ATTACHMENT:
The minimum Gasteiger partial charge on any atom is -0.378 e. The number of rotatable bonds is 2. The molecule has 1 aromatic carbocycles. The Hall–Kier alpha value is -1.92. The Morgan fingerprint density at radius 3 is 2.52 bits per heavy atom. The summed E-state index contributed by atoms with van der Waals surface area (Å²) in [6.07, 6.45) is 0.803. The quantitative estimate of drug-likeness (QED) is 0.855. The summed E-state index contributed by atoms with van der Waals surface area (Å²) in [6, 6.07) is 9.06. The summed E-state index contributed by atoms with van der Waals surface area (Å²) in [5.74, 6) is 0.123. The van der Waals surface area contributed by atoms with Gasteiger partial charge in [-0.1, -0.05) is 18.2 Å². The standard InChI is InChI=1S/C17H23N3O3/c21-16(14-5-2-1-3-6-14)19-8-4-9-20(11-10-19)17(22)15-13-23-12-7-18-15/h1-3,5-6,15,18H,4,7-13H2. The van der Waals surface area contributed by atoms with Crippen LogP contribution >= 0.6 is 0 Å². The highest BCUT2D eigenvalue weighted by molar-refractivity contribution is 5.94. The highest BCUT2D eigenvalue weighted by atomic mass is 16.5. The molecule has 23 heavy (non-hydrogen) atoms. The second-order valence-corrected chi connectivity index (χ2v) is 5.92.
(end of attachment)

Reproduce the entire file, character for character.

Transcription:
The minimum Gasteiger partial charge on any atom is -0.378 e. The number of rotatable bonds is 2. The molecule has 1 aromatic carbocycles. The Hall–Kier alpha value is -1.92. The Morgan fingerprint density at radius 3 is 2.52 bits per heavy atom. The summed E-state index contributed by atoms with van der Waals surface area (Å²) in [6.07, 6.45) is 0.803. The quantitative estimate of drug-likeness (QED) is 0.855. The summed E-state index contributed by atoms with van der Waals surface area (Å²) in [6, 6.07) is 9.06. The summed E-state index contributed by atoms with van der Waals surface area (Å²) in [5.74, 6) is 0.123. The van der Waals surface area contributed by atoms with Gasteiger partial charge in [-0.1, -0.05) is 18.2 Å². The standard InChI is InChI=1S/C17H23N3O3/c21-16(14-5-2-1-3-6-14)19-8-4-9-20(11-10-19)17(22)15-13-23-12-7-18-15/h1-3,5-6,15,18H,4,7-13H2. The van der Waals surface area contributed by atoms with Crippen LogP contribution >= 0.6 is 0 Å². The highest BCUT2D eigenvalue weighted by molar-refractivity contribution is 5.94. The highest BCUT2D eigenvalue weighted by atomic mass is 16.5. The molecule has 23 heavy (non-hydrogen) atoms. The second-order valence-corrected chi connectivity index (χ2v) is 5.92.